N$1.4 million for shorn prison dreadlocks
02 June 2020 | Crime
A convicted inmate serving 35-years behind bars for the killing of his girlfriend eight years ago, is suing prison authorities for N$1.4 million for allegedly forcibly shearing of his dreadlocks.
Petrus Fridel Frederik claims his rights were violated in February 2018 when prison guards allegedly held him down and cut off his dreadlocks, which he had acquired as part of his Rastafarian faith while behind bars.
He claims that he suffered severe emotional stress as a result of the forced removal of his dreadlocks.
“It took Frederik many years to grow his dreadlocks and to care for them. Cutting his dreadlocks changed his identity as a Rastafarian and it will take a very long time for his hair to grow back to the same level,” court papers submitted to the Windhoek High Court state.
He is asking the court to award him N$1 million in damages for the cutting of his hair without his consent and a further N$400 000 for the emotional distress it caused.
Frederik is serving a 35-year sentence after he admitted to the murder of his girlfriend in Rosh Pinah in 2012. He allegedly stabbed her at least 27 times.
His lawsuit is based on a claim that in early 2018 while incarcerated at the Hardap Correctional Facility he was taken to a room by prison guards and told that dreadlocks, or long hair, are not allowed according to regulations.
He claims he was grabbed and his arms twisted to hold him still and that a prison guard then took out a pair of scissors and cut off half his dreadlocks.
Frederik’s lawsuit names the safety and security ministry, the commissioner-general of the Namibian correctional services, the chief of the Hardap prison and three prison guards he says were involved in the incident. All are defending the matter.
An attempt to mediate the matter failed last year.
Witness statements submitted to the court by the prison guards accuse Frederik of stirring unrest at the Hardap correctional facility by having started an illegal gang in prison, named Vocos Logos.
As part of the gang’s identifiers, the prison guards’ court statements allege that Frederik “persuaded other inmates to dread their hair as a symbol of being part of the gang.”
Another gang symbol, according to witness statements handed to court, state that the gang “engaged in smoking tobacco as part of their manifesto”.
The witnesses furthermore underlined that long hair is not permitted in prison as a matter of hygiene and as per section 30 of the Namibian Correctional Services Act.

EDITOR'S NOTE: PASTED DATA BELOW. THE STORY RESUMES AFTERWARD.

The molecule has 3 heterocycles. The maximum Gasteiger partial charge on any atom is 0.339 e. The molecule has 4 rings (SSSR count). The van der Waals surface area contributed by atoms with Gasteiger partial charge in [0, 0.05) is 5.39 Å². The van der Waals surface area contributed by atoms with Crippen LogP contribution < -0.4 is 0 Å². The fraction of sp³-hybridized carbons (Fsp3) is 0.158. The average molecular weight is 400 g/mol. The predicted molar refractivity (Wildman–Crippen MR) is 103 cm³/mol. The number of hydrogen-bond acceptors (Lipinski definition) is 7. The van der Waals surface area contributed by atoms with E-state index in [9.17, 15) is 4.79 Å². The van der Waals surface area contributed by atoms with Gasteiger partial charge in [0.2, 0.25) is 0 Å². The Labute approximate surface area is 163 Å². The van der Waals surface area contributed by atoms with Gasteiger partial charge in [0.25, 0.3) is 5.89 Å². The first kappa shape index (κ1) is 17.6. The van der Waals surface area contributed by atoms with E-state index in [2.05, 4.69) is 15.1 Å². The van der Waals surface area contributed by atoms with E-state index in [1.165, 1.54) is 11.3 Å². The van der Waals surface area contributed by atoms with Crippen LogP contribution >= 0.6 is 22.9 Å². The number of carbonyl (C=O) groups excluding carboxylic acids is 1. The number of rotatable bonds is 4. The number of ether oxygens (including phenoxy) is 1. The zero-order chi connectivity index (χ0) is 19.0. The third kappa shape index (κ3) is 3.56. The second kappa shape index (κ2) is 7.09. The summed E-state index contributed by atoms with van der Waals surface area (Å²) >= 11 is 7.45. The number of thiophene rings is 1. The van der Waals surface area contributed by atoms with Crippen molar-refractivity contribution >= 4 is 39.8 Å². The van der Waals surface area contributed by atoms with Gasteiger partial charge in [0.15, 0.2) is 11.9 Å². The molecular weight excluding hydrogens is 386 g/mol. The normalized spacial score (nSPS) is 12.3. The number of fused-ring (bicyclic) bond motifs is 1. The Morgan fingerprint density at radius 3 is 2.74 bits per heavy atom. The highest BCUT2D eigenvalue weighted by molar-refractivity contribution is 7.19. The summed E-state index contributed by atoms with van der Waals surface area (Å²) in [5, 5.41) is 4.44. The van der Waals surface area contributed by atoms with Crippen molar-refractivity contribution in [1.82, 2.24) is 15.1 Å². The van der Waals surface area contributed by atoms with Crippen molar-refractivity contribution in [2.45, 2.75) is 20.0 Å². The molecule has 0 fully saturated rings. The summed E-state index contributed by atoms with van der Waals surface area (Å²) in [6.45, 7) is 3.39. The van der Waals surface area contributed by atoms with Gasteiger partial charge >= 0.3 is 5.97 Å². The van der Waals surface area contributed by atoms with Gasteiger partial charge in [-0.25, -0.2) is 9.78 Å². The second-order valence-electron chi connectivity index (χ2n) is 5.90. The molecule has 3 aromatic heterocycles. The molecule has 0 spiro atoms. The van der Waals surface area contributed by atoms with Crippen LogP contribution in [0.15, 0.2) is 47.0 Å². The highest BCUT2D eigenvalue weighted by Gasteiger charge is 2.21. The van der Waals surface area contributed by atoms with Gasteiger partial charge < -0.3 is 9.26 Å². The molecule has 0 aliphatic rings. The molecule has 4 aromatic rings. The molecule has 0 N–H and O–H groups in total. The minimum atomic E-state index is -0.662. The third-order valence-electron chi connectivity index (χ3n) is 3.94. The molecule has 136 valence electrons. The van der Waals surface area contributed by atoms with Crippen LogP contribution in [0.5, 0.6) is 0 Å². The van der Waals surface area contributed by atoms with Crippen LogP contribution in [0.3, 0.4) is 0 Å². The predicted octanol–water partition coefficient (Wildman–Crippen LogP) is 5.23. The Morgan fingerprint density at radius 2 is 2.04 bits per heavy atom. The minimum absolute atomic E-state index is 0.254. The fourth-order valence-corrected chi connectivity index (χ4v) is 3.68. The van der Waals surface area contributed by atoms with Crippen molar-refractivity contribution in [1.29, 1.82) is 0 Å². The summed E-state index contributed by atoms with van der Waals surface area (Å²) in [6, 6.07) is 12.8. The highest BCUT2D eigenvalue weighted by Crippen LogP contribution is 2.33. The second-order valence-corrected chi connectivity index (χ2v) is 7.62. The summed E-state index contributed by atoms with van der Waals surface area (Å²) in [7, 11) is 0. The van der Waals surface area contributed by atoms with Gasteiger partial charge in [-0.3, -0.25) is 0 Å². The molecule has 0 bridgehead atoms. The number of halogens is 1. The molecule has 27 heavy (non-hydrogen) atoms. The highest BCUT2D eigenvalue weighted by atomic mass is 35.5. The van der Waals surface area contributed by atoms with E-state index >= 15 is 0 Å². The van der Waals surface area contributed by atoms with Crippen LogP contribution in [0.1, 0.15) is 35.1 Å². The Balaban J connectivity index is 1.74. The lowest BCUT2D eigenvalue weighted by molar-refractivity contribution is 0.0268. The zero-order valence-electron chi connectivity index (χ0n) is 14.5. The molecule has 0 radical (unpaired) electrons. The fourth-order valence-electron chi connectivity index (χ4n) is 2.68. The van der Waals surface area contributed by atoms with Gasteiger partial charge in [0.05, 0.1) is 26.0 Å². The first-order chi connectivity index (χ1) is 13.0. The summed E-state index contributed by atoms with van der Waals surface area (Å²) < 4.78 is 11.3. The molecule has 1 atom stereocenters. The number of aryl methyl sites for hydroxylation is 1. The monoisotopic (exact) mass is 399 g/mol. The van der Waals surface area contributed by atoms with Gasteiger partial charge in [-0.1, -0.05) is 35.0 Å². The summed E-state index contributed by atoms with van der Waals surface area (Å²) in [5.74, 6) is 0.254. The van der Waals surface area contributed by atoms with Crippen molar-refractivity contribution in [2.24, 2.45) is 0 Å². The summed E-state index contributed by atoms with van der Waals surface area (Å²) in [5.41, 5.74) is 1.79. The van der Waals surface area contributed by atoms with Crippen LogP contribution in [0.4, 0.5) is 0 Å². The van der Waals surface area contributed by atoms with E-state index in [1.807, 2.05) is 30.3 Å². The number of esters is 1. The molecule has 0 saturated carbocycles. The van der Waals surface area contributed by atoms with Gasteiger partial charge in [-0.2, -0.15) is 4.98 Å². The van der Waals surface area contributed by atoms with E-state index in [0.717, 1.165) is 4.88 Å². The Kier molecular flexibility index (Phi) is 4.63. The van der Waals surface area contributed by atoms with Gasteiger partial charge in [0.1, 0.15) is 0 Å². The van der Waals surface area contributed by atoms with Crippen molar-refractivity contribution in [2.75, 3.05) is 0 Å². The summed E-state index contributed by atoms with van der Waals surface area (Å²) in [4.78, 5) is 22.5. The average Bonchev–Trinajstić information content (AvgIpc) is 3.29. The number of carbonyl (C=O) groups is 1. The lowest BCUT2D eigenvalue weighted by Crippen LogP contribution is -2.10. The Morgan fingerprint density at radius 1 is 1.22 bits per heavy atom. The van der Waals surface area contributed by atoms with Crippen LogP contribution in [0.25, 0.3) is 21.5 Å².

The guards also wrote that Frederik had short hair when he was first sentenced in 2015. According to the prison officials, on the day in question a report was received that some inmates were smoking contraband tobacco.
The guards investigated and say that Frederik was uncooperative.
They claim that while examining the prisoner’s fingertips for tobacco stains, he “refused to show his fingertips. He proceeded to boast to the other inmates he was an important person and how he does not want to deal with low-ranking officers”, Warrant correctional services officer Jackson Nghitoteiwa writes in his witness statement.
He claims that he and colleagues escorted Frederik out of the cell and reminded him that long hair was not allowed.
He and another colleague say Frederik was defiant and he was given an ultimatum: Either he cuts his own hair or we assist him.” He refused.
The guards then proceeded to cut his hair “without any resistance from him”. When they were halfway through, Frederik “calmly stated that he would complete the haircut himself. He walked back to his sectional cell without incident,” Jackson’s statement reads.
His colleague, warrant officer Gideon Kauko Nambahu’s statement, reflects the same wording.
Lawyer Titus Mbaeva of Mbaeva & Associates is acting on behalf of Frederik while government is being assisted by Monique Meyer of the Office of the Government Attorney.
Last week High Court judge Nate Ndauendapo postponed the case to 16 June for further submissions, after the hearing began last week.